Students will gain cybersecurity skills in new Clemson center


John Hoyt points out some of the center’s network security features to Zach Whitworth, Grant Adams and Carson Sallis.


Photo courtesy of Clemson University

CLEMSON — It’s nearly impossible to watch the news or read the front page without seeing a story about cybersecurity. Hacking, data breaches and constant threats to networks and services have created a need for trained experts in a rapidly growing field, and Clemson University’s new Cybersecurity Operations Center (CSOC) in Barre Hall will help create the cybersecurity professionals of the future.

“Clemson has quite a bit of expertise in cybersecurity and we thought of having a ‘living laboratory’ that could be both functional — maintaining the overall integrity of the electronic security of the institution — and serving other purposes like education, training and research,” said Chief Information Officer Jim Bottum.

Spanning nearly 600 square feet on Barre Hall’s second floor, the CSOC serves as a command center where student interns can work with Clemson’s IT security professionals to monitor activity on Clemson’s network, perform forensic investigations on past events and create predictive analyses. A wall of monitors allows students to share their work as they cooperate as teams, gaining real-world experience using industry standards, practices and tools.

Clemson Chief Information Security Officer Kevin McKenzie sees the CSOC as a key piece of Clemson’s cybersecurity portfolio featuring a learning component that will pay off in more ways than one.

“The idea is that they’re (the students) in one place, they’re focused on cybersecurity and dealing with cybersecurity problems,” said McKenzie. “What students will get out of it is practical application for everything that they’ve learned in theory, and they’ll get to do it in a production environment.”

Born out of discussions with industry professionals about a need for qualified cybersecurity graduates, the CSOC aims to fill that gap with students from all backgrounds while strengthening Clemson’s own information security.

“The industry itself across the board is experiencing basically zero unemployment,” said McKenzie. “If you have skills in cybersecurity and you have a background in something that can support that, you’re very employable. That’s really what we’re trying to do with those students here, to give them those practical skills to walk out the door with and find gainful employment outside the university after their academic career is over.”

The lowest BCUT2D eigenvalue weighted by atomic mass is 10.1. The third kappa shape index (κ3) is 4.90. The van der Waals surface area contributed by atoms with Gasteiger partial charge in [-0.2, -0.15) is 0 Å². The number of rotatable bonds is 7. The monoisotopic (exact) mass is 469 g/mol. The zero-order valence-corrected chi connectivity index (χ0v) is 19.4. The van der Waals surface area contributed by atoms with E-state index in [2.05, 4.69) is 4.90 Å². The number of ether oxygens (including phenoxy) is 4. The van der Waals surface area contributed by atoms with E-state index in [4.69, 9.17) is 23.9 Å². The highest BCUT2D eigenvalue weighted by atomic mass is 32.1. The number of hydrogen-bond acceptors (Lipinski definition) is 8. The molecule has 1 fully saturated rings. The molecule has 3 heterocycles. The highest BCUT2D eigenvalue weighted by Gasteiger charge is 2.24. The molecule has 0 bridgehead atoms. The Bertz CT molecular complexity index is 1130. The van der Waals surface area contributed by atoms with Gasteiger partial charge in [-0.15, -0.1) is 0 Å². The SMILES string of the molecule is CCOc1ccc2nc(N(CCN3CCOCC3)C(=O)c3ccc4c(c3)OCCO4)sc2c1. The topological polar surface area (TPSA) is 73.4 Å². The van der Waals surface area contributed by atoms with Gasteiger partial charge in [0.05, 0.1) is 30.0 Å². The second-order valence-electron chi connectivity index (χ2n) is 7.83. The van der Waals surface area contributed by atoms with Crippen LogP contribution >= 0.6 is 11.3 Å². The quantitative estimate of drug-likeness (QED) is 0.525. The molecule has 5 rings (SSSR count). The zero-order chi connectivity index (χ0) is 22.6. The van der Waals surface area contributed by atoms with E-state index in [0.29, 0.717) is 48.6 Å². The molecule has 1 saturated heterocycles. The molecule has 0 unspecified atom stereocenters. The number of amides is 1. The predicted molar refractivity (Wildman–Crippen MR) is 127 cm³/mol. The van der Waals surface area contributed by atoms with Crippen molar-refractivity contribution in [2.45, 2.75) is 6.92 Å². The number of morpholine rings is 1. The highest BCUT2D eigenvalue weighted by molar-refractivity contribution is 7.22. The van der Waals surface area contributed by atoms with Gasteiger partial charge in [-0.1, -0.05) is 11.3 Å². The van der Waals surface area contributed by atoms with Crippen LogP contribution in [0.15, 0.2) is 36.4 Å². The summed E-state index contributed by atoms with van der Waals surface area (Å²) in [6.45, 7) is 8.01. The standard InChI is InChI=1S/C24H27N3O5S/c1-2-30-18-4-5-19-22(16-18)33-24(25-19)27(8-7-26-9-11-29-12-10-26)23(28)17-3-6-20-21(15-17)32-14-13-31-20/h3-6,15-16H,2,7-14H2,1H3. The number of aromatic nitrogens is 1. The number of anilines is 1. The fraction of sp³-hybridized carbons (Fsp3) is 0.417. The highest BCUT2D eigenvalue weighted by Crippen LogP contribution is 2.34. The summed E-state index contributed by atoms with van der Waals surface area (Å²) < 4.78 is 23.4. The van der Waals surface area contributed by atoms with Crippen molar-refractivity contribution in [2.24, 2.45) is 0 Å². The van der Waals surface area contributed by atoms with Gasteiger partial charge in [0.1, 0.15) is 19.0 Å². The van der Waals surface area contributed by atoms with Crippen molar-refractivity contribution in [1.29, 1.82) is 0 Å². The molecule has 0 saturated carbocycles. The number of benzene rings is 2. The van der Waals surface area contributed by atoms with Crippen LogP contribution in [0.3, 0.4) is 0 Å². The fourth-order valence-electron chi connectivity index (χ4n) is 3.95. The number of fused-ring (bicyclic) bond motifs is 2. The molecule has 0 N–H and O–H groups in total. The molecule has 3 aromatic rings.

The students McKenzie wants in the CSOC aren’t limited by field of study, either. McKenzie recently earned an appointment to the International Consortium of Minority Cybersecurity Professionals Strategic Advisory Board and, citing success in the past with students in business and management information systems backgrounds, he hopes all interested students look to the CSOC as an important resource.

“I’m a big believer in the social sciences,” said McKenzie. “Those can be very successful in security in understand the mindset of the threat actor that’s out there, helping us profile them and understanding what they might be trying to attack. So across the board, the diversity not only refers to race or gender, but I also want it in the academic side and diversity in the type of students we bring in. The more that we can have in there that work as a team and bring their own sets of skills, it’s going to be beneficial for us and for them in their experience.”

Clemson Computing and Information Technology has big hopes for the CSOC, pairing corporate partnerships and intern programs with its core mission. McKenzie pointed out that while Clemson students excel at coursework and theory, the practical experience the CSOC offers will go hand-in-hand with the Center’s industry connections.

With several years’ experience working in the center, students would stand above competitors in the job market and have a head start in their internships, allowing companies to skip introductory-level work and make their time a win-win for both groups. CSOC experience may even allow students to acquire professional certifications and boost their resumes even further.

Bottum added that the CSOC aims to attract funding for internships as well as cutting-edge research in the future. In addition to new technologies like social media listening and the center’s emphasis on hands-on experience, he believes that Clemson has created an important and useful tool in the cybersecurity field.

“It’s a practical, operational environment which they wouldn’t have otherwise. They’re able to not just theorize about if something would work or not, but actually test and evaluate it in a real-world, operational environment,” Bottum said. “I really believe that competitive universities of the future will be closely aligned with real-world needs.”

John Hoyt points out some of the center’s network security features to Zach Whitworth, Grant Adams and Carson Sallis.
http://pickenssentinel.com/wp-content/uploads/2016/06/web1_cucybersecurity.jpgJohn Hoyt points out some of the center’s network security features to Zach Whitworth, Grant Adams and Carson Sallis. Photo courtesy of Clemson University

This story courtesy of Clemson University.

This story courtesy of Clemson University.

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